No opera singer in history is more venerated than Enrico Caruso -- the very name seems to conjure up its own mythic power, and his popularity extends beyond the limits of opera and manages to reach even those who have never heard his voice. Caruso's relationship with recording technology is a boon to posterity; he recorded often and well, and even though more than eight decades have passed since his death at age 48 it is relatively easy to access his legacy, which is captured in all its glory in this 12-disc box set from Naxos, Enrico Caruso: The Complete Recordings.
Enrico Caruso: The Complete Recordings contains everything extant that Caruso recorded from 1902 to 1920. Each disc bears a separate photograph of Caruso, each image appropriate to the contents of that specific disc within the set -- as these were all initially issued individually, each volume is a stand-alone product in itself. The liner notes, by Hugh Griffith, are perceptive, intelligently written, and targeted to each volume. They strike a nice balance between the historical context of the recordings and analysis of their content.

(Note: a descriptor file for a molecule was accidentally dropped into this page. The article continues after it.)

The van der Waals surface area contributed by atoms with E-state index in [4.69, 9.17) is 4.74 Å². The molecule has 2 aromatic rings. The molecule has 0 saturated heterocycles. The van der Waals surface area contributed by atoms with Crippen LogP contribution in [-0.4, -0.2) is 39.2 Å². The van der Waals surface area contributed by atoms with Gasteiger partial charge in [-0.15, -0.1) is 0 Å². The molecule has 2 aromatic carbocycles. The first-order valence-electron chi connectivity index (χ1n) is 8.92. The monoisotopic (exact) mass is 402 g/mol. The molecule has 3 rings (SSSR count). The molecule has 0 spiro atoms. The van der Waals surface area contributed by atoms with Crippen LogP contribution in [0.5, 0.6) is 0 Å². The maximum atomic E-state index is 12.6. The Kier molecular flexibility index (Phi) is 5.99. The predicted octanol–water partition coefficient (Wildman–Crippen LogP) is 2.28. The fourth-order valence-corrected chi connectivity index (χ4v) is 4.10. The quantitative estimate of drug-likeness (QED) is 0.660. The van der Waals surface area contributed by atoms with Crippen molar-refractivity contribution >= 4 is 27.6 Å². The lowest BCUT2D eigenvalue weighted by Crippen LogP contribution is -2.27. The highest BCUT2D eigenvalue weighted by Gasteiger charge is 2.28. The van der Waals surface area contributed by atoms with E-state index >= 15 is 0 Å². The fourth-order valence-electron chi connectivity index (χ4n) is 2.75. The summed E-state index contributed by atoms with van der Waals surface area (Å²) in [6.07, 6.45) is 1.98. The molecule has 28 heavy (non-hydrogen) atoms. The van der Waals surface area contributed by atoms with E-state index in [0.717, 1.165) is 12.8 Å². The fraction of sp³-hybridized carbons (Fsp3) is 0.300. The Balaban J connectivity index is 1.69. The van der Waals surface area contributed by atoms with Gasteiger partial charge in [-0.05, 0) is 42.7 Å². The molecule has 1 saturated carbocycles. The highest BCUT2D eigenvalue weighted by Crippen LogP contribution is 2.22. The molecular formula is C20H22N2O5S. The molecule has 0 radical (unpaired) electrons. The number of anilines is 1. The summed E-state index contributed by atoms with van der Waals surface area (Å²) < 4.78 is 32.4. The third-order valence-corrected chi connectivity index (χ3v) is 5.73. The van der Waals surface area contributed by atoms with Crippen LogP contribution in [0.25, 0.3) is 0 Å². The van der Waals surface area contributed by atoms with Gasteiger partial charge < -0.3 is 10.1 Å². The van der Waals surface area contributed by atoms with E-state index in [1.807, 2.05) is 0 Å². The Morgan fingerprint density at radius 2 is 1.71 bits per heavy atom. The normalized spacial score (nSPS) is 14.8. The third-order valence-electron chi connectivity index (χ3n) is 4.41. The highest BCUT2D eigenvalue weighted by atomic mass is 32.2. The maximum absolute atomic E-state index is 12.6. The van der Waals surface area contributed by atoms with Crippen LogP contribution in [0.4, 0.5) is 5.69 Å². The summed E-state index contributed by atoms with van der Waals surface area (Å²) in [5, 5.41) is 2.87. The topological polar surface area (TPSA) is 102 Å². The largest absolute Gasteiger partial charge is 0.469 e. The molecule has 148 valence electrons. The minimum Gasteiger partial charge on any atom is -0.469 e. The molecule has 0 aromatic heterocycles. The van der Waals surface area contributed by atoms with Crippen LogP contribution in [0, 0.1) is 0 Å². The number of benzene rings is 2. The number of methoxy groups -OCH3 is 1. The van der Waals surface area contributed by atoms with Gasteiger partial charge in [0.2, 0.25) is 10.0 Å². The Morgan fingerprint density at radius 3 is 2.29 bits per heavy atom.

What really gives this set the advantage over others is the quality of Ward Marston's transfers: clear and sharp, with a little of the surface noise included in most cases. Marston tends to focus on making the whole of the recording fully audible, both band and singer, rather than trying to take Caruso's voice and "juice it up" out of context. There are some extras tagged onto the last disc -- a march written by Caruso, an obnoxious song "My Cousin Caruso" sung in bad Italian dialect by "the Denver Nightingale" Billy Murray, and Caruso's first recording, Studenti, udite from Franchetti's Germania in a cleaner copy than that used on the first volume of the set. The years have not brought more Caruso, good or bad, but what we have is more than adequate, and there is no better, more comprehensive, or economical way to enjoy the glories of Caruso's total output than Naxos' Enrico Caruso: The Complete Recordings.